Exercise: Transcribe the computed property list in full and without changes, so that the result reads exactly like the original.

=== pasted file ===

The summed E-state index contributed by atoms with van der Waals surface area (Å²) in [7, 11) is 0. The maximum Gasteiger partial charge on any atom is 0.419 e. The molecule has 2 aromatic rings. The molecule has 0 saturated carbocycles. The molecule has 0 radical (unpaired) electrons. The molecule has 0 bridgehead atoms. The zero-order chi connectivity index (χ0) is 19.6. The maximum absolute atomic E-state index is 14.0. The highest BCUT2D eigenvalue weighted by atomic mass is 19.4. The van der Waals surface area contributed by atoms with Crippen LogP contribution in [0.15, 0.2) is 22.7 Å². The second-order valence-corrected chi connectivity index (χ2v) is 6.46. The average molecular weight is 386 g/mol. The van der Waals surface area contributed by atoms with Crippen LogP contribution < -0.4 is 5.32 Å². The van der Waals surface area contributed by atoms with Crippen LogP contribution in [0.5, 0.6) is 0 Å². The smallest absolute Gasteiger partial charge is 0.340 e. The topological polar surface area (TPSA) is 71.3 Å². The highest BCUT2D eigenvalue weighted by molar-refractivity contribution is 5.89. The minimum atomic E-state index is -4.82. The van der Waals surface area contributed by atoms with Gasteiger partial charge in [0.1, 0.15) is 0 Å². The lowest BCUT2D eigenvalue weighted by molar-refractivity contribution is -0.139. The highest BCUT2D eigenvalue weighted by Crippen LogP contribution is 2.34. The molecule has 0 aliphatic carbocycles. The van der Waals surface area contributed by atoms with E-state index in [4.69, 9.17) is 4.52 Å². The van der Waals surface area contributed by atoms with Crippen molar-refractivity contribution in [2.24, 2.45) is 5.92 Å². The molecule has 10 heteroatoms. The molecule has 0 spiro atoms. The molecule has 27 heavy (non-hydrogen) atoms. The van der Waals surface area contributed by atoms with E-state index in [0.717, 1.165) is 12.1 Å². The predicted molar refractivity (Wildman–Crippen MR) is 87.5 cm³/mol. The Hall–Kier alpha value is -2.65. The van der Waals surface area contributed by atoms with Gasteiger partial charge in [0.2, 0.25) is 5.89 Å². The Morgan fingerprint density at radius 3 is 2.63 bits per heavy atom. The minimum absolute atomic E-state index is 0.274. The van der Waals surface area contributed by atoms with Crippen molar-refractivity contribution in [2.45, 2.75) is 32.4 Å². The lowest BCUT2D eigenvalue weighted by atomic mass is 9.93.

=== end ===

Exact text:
The summed E-state index contributed by atoms with van der Waals surface area (Å²) in [7, 11) is 0. The maximum Gasteiger partial charge on any atom is 0.419 e. The molecule has 2 aromatic rings. The molecule has 0 saturated carbocycles. The molecule has 0 radical (unpaired) electrons. The molecule has 0 bridgehead atoms. The zero-order chi connectivity index (χ0) is 19.6. The maximum absolute atomic E-state index is 14.0. The highest BCUT2D eigenvalue weighted by atomic mass is 19.4. The van der Waals surface area contributed by atoms with Crippen LogP contribution in [0.15, 0.2) is 22.7 Å². The second-order valence-corrected chi connectivity index (χ2v) is 6.46. The average molecular weight is 386 g/mol. The van der Waals surface area contributed by atoms with Crippen LogP contribution < -0.4 is 5.32 Å². The van der Waals surface area contributed by atoms with Crippen LogP contribution in [0.5, 0.6) is 0 Å². The smallest absolute Gasteiger partial charge is 0.340 e. The topological polar surface area (TPSA) is 71.3 Å². The highest BCUT2D eigenvalue weighted by molar-refractivity contribution is 5.89. The minimum atomic E-state index is -4.82. The van der Waals surface area contributed by atoms with Gasteiger partial charge in [0.1, 0.15) is 0 Å². The lowest BCUT2D eigenvalue weighted by molar-refractivity contribution is -0.139. The highest BCUT2D eigenvalue weighted by Crippen LogP contribution is 2.34. The molecule has 0 aliphatic carbocycles. The van der Waals surface area contributed by atoms with E-state index in [4.69, 9.17) is 4.52 Å². The van der Waals surface area contributed by atoms with Crippen molar-refractivity contribution in [2.24, 2.45) is 5.92 Å². The molecule has 10 heteroatoms. The molecule has 0 spiro atoms. The molecule has 27 heavy (non-hydrogen) atoms. The van der Waals surface area contributed by atoms with E-state index in [0.717, 1.165) is 12.1 Å². The predicted molar refractivity (Wildman–Crippen MR) is 87.5 cm³/mol. The Hall–Kier alpha value is -2.65. The van der Waals surface area contributed by atoms with Gasteiger partial charge in [0.2, 0.25) is 5.89 Å². The Morgan fingerprint density at radius 3 is 2.63 bits per heavy atom. The minimum absolute atomic E-state index is 0.274. The van der Waals surface area contributed by atoms with Crippen molar-refractivity contribution in [2.45, 2.75) is 32.4 Å². The lowest BCUT2D eigenvalue weighted by atomic mass is 9.93.